29th March, 1928


My dear P.M.,


I do not know if your Trade and Customs Department, or other Commonwealth Department, has made a study of this comparatively new extension of the Credit system.

I started lately to try and find out something about it and enclose some papers as a matter of interest and in case you might have someone looking into the subject for you from the Commonwealth point of view.

By chance, as so often turns out, the last number that has reached me of the Melbourne Stock Exchange Record contained an article on the subject. I find another in the current number of the Midland Bank Monthly Review, both of which I enclose.

I find that the Board of Trade here have made no research into the question, nor, as far as I can find, has any other Government Department.

I am told from several quarters that the only book of any consequence on the subject is a stout two-volume work by Professor Edwin A. Seligman, Professor of Economics in Columbia University (U.S.A.), called, I think, 'The Economics of Instalment Selling', which deals with the subject from the American viewpoint.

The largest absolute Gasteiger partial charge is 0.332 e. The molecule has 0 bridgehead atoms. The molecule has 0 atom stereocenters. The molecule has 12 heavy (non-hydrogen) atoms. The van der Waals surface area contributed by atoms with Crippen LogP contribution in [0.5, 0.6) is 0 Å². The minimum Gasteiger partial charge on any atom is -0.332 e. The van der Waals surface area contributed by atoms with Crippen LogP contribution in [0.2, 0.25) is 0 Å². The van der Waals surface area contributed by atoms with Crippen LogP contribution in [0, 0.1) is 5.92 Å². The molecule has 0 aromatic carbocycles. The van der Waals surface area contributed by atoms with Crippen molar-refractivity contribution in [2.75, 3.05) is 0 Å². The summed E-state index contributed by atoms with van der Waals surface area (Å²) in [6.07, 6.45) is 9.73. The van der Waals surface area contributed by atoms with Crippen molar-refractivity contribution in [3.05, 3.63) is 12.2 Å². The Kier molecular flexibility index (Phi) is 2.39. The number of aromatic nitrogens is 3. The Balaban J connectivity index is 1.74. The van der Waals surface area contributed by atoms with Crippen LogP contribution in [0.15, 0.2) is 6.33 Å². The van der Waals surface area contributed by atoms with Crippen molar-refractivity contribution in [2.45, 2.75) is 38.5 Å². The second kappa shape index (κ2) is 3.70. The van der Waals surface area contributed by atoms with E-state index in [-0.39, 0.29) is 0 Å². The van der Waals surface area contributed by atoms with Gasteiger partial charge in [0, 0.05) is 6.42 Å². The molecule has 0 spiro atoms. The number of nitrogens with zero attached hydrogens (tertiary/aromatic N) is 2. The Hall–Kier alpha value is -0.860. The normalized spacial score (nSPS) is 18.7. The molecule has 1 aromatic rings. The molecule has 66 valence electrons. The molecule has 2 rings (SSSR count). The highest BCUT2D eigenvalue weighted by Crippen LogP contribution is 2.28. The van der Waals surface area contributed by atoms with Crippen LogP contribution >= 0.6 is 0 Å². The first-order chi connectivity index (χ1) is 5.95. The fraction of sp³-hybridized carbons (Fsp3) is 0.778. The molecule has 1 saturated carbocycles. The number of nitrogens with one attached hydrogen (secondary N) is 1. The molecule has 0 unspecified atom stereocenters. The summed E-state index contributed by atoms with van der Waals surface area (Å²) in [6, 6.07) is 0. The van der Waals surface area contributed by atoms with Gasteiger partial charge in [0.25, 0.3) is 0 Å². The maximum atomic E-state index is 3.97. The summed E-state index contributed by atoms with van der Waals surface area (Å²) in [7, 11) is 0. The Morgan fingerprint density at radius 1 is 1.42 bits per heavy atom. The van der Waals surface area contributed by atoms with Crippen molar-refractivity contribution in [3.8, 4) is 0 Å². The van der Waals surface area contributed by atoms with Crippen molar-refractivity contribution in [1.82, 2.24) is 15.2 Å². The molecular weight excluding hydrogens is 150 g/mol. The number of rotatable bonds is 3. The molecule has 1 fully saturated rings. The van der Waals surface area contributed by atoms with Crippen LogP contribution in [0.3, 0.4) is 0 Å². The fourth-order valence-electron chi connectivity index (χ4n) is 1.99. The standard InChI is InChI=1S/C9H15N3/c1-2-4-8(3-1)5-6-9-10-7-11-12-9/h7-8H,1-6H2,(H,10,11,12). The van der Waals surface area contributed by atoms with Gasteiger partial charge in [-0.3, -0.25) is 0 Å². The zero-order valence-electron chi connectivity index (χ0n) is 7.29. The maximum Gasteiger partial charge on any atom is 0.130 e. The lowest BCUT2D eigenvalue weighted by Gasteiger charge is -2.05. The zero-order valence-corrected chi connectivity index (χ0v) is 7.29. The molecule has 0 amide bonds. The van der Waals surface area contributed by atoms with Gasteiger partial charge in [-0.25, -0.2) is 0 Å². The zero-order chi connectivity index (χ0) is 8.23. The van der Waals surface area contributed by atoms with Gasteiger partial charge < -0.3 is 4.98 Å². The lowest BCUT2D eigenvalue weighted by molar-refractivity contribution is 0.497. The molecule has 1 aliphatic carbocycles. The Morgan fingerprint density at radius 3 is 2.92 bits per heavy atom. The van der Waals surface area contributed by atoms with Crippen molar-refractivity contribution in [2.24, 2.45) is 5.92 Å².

There is a three-page article on the subject in Volume 2 of the three-volume 1926 edition of the 'Encyclopaedia Britannica', under 'Instalment Selling', which is well worth reading by anyone studying the question.

I see in the article in the Midland Bank Review that in a future article on the subject they propose to '... make mention of a far distant new country, Australia, where particularly instructive events have taken place'. I will send you this when it appears.


A friend to whom I sent the article from the Melbourne Stock Exchange Record writes:-

On the whole I think the article is sound. My fear is that people will tend to load themselves up too much. A system should be devised that would entail disclosure of all hire purchase obligations when a new one is being entered upon -a tall order, I am afraid! I don't think it will go far wrong in U.S.A.-so far the statistics for U.S.A. appear quite sound. The arguments regarding Australia do appear to show the need for great caution in developing the business. But I still contend that buying on credit has always been conducted on slipshod lines, and is only another form, and perhaps a less desirable one, of instalment purchase.

After all, does it not seem that the opposition to the system is based on the assumption that it will be abused? I confess that I am apprehensive of the evils that might arise in connection with this method of purchase but we have to bear in mind that, so far as I know, such evils have not actually become apparent. As a general philosophic pronunciamento, I think that in most prognostications in most fields the worst never happens, except in the case of death!

Yours sincerely, R.G. CASEY

1 Bruce replied in a letter of 30 April 1928 (on file AA:A1420), expressing interest in the concept of hire purchase, but commenting with evident relief that it was constitutionally outside Commonwealth jurisdiction.